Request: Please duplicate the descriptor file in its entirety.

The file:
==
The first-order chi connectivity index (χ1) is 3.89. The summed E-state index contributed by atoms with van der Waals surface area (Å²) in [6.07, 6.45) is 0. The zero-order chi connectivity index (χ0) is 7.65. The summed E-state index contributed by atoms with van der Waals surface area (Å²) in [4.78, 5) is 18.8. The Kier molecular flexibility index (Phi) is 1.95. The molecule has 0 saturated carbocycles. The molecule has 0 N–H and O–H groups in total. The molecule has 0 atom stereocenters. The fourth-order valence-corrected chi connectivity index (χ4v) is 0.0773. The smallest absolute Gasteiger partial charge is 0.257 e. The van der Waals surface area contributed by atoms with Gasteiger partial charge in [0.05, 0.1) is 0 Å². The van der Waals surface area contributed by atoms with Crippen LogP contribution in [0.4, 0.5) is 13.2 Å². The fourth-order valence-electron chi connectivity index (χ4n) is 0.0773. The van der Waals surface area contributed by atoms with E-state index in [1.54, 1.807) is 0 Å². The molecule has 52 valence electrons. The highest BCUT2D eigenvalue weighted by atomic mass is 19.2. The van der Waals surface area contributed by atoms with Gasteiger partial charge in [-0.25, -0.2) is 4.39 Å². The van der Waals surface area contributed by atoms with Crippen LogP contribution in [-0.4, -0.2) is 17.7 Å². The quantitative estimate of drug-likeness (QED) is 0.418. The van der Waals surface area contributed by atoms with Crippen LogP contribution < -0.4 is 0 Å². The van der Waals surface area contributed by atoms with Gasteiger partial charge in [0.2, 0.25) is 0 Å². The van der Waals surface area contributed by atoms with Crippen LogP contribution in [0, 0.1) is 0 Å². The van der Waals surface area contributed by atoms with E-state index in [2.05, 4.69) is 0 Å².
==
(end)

The first-order chi connectivity index (χ1) is 3.89. The summed E-state index contributed by atoms with van der Waals surface area (Å²) in [6.07, 6.45) is 0. The zero-order chi connectivity index (χ0) is 7.65. The summed E-state index contributed by atoms with van der Waals surface area (Å²) in [4.78, 5) is 18.8. The Kier molecular flexibility index (Phi) is 1.95. The molecule has 0 saturated carbocycles. The molecule has 0 N–H and O–H groups in total. The molecule has 0 atom stereocenters. The fourth-order valence-corrected chi connectivity index (χ4v) is 0.0773. The smallest absolute Gasteiger partial charge is 0.257 e. The van der Waals surface area contributed by atoms with Gasteiger partial charge in [0.05, 0.1) is 0 Å². The van der Waals surface area contributed by atoms with Crippen LogP contribution in [0.4, 0.5) is 13.2 Å². The fourth-order valence-electron chi connectivity index (χ4n) is 0.0773. The van der Waals surface area contributed by atoms with E-state index in [1.54, 1.807) is 0 Å². The molecule has 52 valence electrons. The highest BCUT2D eigenvalue weighted by atomic mass is 19.2. The van der Waals surface area contributed by atoms with Gasteiger partial charge in [-0.25, -0.2) is 4.39 Å². The van der Waals surface area contributed by atoms with Crippen LogP contribution in [-0.4, -0.2) is 17.7 Å². The quantitative estimate of drug-likeness (QED) is 0.418. The van der Waals surface area contributed by atoms with Crippen LogP contribution < -0.4 is 0 Å². The van der Waals surface area contributed by atoms with Gasteiger partial charge in [0.2, 0.25) is 0 Å². The van der Waals surface area contributed by atoms with Crippen LogP contribution in [0, 0.1) is 0 Å². The van der Waals surface area contributed by atoms with E-state index in [2.05, 4.69) is 0 Å².